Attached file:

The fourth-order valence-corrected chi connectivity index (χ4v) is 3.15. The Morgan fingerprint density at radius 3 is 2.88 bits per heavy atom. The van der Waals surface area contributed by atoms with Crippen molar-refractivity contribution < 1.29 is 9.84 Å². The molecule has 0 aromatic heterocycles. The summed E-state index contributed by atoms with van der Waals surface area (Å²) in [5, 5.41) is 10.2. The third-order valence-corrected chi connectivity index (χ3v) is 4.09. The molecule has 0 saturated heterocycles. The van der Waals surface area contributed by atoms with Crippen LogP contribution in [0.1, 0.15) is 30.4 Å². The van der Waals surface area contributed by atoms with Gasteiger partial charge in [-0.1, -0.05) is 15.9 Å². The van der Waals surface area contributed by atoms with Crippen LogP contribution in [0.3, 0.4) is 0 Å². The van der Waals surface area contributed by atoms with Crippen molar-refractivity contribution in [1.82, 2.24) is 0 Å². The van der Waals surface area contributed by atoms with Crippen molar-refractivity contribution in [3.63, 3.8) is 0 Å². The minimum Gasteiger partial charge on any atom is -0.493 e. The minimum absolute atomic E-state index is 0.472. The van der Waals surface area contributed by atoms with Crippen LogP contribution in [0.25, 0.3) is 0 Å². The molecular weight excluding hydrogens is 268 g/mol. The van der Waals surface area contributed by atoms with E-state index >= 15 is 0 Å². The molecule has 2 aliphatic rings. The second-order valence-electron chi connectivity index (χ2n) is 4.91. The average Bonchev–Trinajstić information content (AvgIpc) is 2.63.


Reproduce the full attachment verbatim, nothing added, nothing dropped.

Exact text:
The fourth-order valence-corrected chi connectivity index (χ4v) is 3.15. The Morgan fingerprint density at radius 3 is 2.88 bits per heavy atom. The van der Waals surface area contributed by atoms with Crippen molar-refractivity contribution < 1.29 is 9.84 Å². The molecule has 0 aromatic heterocycles. The summed E-state index contributed by atoms with van der Waals surface area (Å²) in [5, 5.41) is 10.2. The third-order valence-corrected chi connectivity index (χ3v) is 4.09. The molecule has 0 saturated heterocycles. The van der Waals surface area contributed by atoms with Crippen LogP contribution in [0.1, 0.15) is 30.4 Å². The van der Waals surface area contributed by atoms with Gasteiger partial charge in [-0.1, -0.05) is 15.9 Å². The van der Waals surface area contributed by atoms with Crippen LogP contribution in [0.3, 0.4) is 0 Å². The van der Waals surface area contributed by atoms with Crippen molar-refractivity contribution in [1.82, 2.24) is 0 Å². The van der Waals surface area contributed by atoms with Crippen molar-refractivity contribution in [3.63, 3.8) is 0 Å². The minimum Gasteiger partial charge on any atom is -0.493 e. The minimum absolute atomic E-state index is 0.472. The van der Waals surface area contributed by atoms with Crippen LogP contribution in [0.25, 0.3) is 0 Å². The molecular weight excluding hydrogens is 268 g/mol. The van der Waals surface area contributed by atoms with E-state index >= 15 is 0 Å². The molecule has 2 aliphatic rings. The second-order valence-electron chi connectivity index (χ2n) is 4.91. The average Bonchev–Trinajstić information content (AvgIpc) is 2.63.